[0011] FIG. 1 is a schematic diagram of the PLA spunbond nonwoven fabric preparation system in accordance with certain embodiments of the invention;

[0012] FIGS. 2A-2C are schematic diagrams illustrating positioning of the first ionization source in accordance with certain embodiments of the invention;

[0013] FIGS. 3A-3C illustrate fibers formed by the PLA spunbond nonwoven fabric preparation system in accordance with certain embodiments of the invention;

[0014] FIGS. 4A-4D illustrate bond patterns used with the PLA spunbond nonwoven fabric preparation system in accordance with certain embodiments of the invention;

[0015] FIG. 5 is a block diagram of a process for preparing the PLA spunbond nonwoven fabric in accordance with certain embodiments of the invention; and

[0016] FIG. 6 is a block diagram of the process for forming PLA continuous filaments in accordance with the process illustrated in the block diagram of FIG. 5.

DETAILED DESCRIPTION

[0017] The invention now will be described more fully hereinafter with reference to the accompanying drawings, in which some, but not all embodiments of the inventions are shown. Indeed, this invention may be embodied in many different forms and should not be construed as limited to the embodiments set forth herein; rather, these embodiments are provided so that this disclosure will satisfy applicable legal requirements. Like numbers refer to like elements throughout. As used in the specification, and in the appended claims, the singular forms "a", "an", "the", include plural referents unless the context clearly dictates otherwise.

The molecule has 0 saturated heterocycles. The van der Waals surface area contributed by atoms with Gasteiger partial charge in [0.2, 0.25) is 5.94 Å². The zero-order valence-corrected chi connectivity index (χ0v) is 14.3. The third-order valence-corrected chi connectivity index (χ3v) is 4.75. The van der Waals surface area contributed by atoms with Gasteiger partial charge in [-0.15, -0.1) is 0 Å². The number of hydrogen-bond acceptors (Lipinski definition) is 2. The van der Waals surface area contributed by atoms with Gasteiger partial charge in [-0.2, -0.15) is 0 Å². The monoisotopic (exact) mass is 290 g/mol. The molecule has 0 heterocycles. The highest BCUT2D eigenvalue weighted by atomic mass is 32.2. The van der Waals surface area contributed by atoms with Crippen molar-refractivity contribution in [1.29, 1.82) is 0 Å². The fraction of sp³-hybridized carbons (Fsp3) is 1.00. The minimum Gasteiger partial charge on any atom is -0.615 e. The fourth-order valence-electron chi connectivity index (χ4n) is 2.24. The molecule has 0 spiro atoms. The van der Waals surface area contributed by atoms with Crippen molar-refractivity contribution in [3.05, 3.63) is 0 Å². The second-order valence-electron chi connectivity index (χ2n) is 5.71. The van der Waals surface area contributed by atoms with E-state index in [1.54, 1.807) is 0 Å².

[0018] The invention includes, according to certain embodiments, systems and processes for preparing polylactic acid (PLA) spunbond nonwoven fabrics at high speeds. In particular, embodiments of the invention are directed to systems and processes that utilize means for controlling static, including ionization sources, to prepare PLA spunbond nonwoven fabric. In this regard, PLA processing can occur at high speeds with minimal waste, thereby making spunbond PLA production economically attractive.

[0019] PLA spunbond nonwoven fabrics made by systems and processes in accordance with embodiments of the invention may be used in a wide variety of applications, including diapers, feminine care products, incontinence products, agricultural products (e.g., root wraps, seed bags, crop covers and/or the like), industrial products (e.g. work wear coveralls, airline pillows, automobile trunk liner and sound proofing), and household products (e.g., furniture scratch pads, mattress coil covers and/or the like).

[0020] I. Definitions

[0021] For the purposes of the present application, the following terms shall have the following meanings:

[0022] The term "fiber" can refer to a fiber of finite length or a filament of infinite length.

[0023] As used herein, the term "monocomponent" refers to fibers formed from one polymer or formed from a single blend of polymers. Of course, this does not exclude fibers to which additives have been added for color, anti-static properties, lubrication, hydrophilicity, liquid repellency, etc.

[0024] As used herein, the term "multicomponent" refers to fibers formed from at least two polymers (e.g., bicomponent fibers) that are extruded from separate extruders. The at least two polymers can each independently be the same or different from each other, or be a blend of polymers. The polymers are arranged in substantially constantly positioned distinct zones across the cross-section of the fibers. The components may be arranged in any desired configuration, such as sheath-core, side-by-side, pie, island-in- the-sea, and so forth. Various methods for forming multicomponent fibers are described in U.S. Pat. No. 4,789,592 to Taniguchi et al. and U.S. Pat. Nos. 5,336,552 to Strack et al., 5, 108,820 to Kaneko, et al., 4,795,668 to Kruege, et al., 5,382,400 to Pike, et al., 5,336,552 to Strack, et al., and 6,200,669 to Marmon, et al., which are incorporated herein in their entirety by reference. Multicomponent fibers having various irregular shapes may also be formed, such as described in U.S. Pat. Nos. 5,277,976 to Hogle, et al., 5, 162,074 to Hills, 5,466,410 to Hills, 5,069,970 to Largman, et al., and 5,057,368 to Largman, et al., which are incorporated herein in their entirety by reference.